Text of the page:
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Fire, fear and the future

What a challenging start to the year it has been for everyone.

Experience of those at the front line in places like Kinglake and other towns impacted by Black Saturday, alongside the research that followed, tells us recovery from fire and other natural disasters is a long-term proposition – it will be an ongoing and evolving process for many years to come. 

Like all Australians, the staff and Trustees have been overwhelmed by the extent of devastation as a result of this summer’s bushfires, followed by the almost incongruous site of floods. We are keeping a very close eye on the communities in Victoria where we have strong connections and also greatly concerned by the extent of damage to endangered species and habitat. Recovery will be slow and probably not quite like anything that’s gone before. 

We’d like to extend our heartfelt support to any of our grantees who have been affected directly. Over the last 10 plus years we have been supporting local community groups and schools in the East Gippsland area and want to particularly send our good wishes and thoughts to our friends in this part of Victoria.
The approach from the Trust – by any measure small players in this overwhelming task of recovery – is twofold.

In January, the Trustees made an initial donation of $50,000 to the FRRR Disaster Resilience and Recovery Fund in January. This modest contribution will enable the returns from this perpetual Fund to be granted out to communities to support disaster preparedness and disaster recovery. This fund ensures that donated funds reach grassroots community organisations who often miss out on receiving disaster donations.

We’ve also boosted our grant funds to support biodiversity conservation, which essentially brings forward an intended approach under our strategy – making it happen a bit earlier. An additional $350,000 has been redirected to biodiversity conservation for the remainder of this financial year. The urgency to get biodiversity conservation right becomes clearer every day. 


Long-term approach
Our other approach is to take a long-term view, because as we know recovery from trauma – physical or emotional – is long.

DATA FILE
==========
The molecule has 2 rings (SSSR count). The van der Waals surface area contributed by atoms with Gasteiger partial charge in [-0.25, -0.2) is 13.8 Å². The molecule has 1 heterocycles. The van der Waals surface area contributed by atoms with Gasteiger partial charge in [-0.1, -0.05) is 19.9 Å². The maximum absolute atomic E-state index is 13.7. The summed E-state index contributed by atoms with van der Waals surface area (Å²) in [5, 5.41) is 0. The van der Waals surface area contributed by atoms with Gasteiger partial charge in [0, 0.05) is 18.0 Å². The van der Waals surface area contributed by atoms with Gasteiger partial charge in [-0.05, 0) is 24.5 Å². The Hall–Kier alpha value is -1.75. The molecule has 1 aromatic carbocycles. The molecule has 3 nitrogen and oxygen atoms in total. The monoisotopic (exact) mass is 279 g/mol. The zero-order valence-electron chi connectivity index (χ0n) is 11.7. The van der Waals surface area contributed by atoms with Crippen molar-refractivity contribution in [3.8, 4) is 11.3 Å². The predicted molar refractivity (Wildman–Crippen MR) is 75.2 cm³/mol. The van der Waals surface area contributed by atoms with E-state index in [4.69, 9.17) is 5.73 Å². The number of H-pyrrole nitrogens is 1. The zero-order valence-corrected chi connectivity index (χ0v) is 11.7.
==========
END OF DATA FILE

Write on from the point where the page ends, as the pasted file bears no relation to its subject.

To this end we’ve been doing a lot of listening and trying to engage as widely as possible with others in philanthropy, government, and with the community – those on the ground – to understand what communities need. We need to learn from the past and consider how we best work collaboratively to achieve sustainable outcomes that are community-led. 

As part of increasing our learning, In the last month we’ve participated in a Corporate & Philanthropic roundtable discussion for bushfire affected communities hosted by FRRR and  Philanthropy Australia, we’ve attended an AEGN forum on climate change addressed by the author of ‘Facing the climate emergency’, Margaret Klein Salamon, and visited Beechworth to hear directly from community members, local government and businesses on how to build community economic and social viability. The Australian Centre for Rural Entrepreneurship and former Federal independent local member, Kathy McGowan, hosted an expert speaker from Scotland, on community-led responses to natural disasters. 

One of the key things I’ve learnt from Margaret Klein Salamon, psychologist and climate change expert, is that if you acknowledge the pain and fear we all experience during such unimaginable disasters, then it motivates and mobilizes us into action. 

Once we do that, we need clear-eyed thinking about what kind of strategic approaches will help Victorians and our environment, in the long-term. This is what we are working on and we’ll have more to say in coming months.

Sarah Hardy
CEO, the Ross Trust